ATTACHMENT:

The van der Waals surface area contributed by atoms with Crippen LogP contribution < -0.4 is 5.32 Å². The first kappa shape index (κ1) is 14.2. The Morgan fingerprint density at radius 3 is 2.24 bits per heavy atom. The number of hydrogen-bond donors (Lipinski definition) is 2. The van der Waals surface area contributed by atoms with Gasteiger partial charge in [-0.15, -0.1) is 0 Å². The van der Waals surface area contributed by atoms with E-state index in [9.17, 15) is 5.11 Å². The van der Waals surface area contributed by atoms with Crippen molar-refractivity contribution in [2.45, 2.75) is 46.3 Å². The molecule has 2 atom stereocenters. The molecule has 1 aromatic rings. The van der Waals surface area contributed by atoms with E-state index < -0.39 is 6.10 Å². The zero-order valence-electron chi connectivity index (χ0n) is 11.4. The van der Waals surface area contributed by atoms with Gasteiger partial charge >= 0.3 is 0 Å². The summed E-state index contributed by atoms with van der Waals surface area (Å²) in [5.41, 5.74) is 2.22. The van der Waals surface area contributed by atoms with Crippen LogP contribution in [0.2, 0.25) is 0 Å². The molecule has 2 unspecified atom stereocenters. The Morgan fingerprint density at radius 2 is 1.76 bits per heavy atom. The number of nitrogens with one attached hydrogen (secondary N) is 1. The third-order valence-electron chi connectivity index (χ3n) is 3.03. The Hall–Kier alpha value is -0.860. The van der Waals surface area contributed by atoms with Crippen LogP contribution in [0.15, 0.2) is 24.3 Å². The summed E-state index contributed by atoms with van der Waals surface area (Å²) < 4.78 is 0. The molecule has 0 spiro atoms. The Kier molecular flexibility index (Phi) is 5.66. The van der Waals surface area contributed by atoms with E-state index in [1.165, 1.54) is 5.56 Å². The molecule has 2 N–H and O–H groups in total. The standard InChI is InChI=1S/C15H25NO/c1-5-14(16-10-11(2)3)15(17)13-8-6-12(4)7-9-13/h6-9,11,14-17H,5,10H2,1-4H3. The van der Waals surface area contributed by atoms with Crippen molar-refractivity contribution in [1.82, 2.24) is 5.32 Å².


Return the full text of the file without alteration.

The van der Waals surface area contributed by atoms with Crippen LogP contribution < -0.4 is 5.32 Å². The first kappa shape index (κ1) is 14.2. The Morgan fingerprint density at radius 3 is 2.24 bits per heavy atom. The number of hydrogen-bond donors (Lipinski definition) is 2. The van der Waals surface area contributed by atoms with Gasteiger partial charge in [-0.15, -0.1) is 0 Å². The van der Waals surface area contributed by atoms with E-state index in [9.17, 15) is 5.11 Å². The van der Waals surface area contributed by atoms with Crippen molar-refractivity contribution in [2.45, 2.75) is 46.3 Å². The molecule has 2 atom stereocenters. The molecule has 1 aromatic rings. The van der Waals surface area contributed by atoms with E-state index < -0.39 is 6.10 Å². The zero-order valence-electron chi connectivity index (χ0n) is 11.4. The van der Waals surface area contributed by atoms with Gasteiger partial charge >= 0.3 is 0 Å². The summed E-state index contributed by atoms with van der Waals surface area (Å²) in [5.41, 5.74) is 2.22. The van der Waals surface area contributed by atoms with Crippen LogP contribution in [0.2, 0.25) is 0 Å². The molecule has 2 unspecified atom stereocenters. The Morgan fingerprint density at radius 2 is 1.76 bits per heavy atom. The number of nitrogens with one attached hydrogen (secondary N) is 1. The third-order valence-electron chi connectivity index (χ3n) is 3.03. The Hall–Kier alpha value is -0.860. The van der Waals surface area contributed by atoms with Crippen LogP contribution in [0.15, 0.2) is 24.3 Å². The summed E-state index contributed by atoms with van der Waals surface area (Å²) < 4.78 is 0. The molecule has 0 spiro atoms. The Kier molecular flexibility index (Phi) is 5.66. The van der Waals surface area contributed by atoms with E-state index in [1.165, 1.54) is 5.56 Å². The molecule has 2 N–H and O–H groups in total. The standard InChI is InChI=1S/C15H25NO/c1-5-14(16-10-11(2)3)15(17)13-8-6-12(4)7-9-13/h6-9,11,14-17H,5,10H2,1-4H3. The van der Waals surface area contributed by atoms with Crippen molar-refractivity contribution in [1.82, 2.24) is 5.32 Å².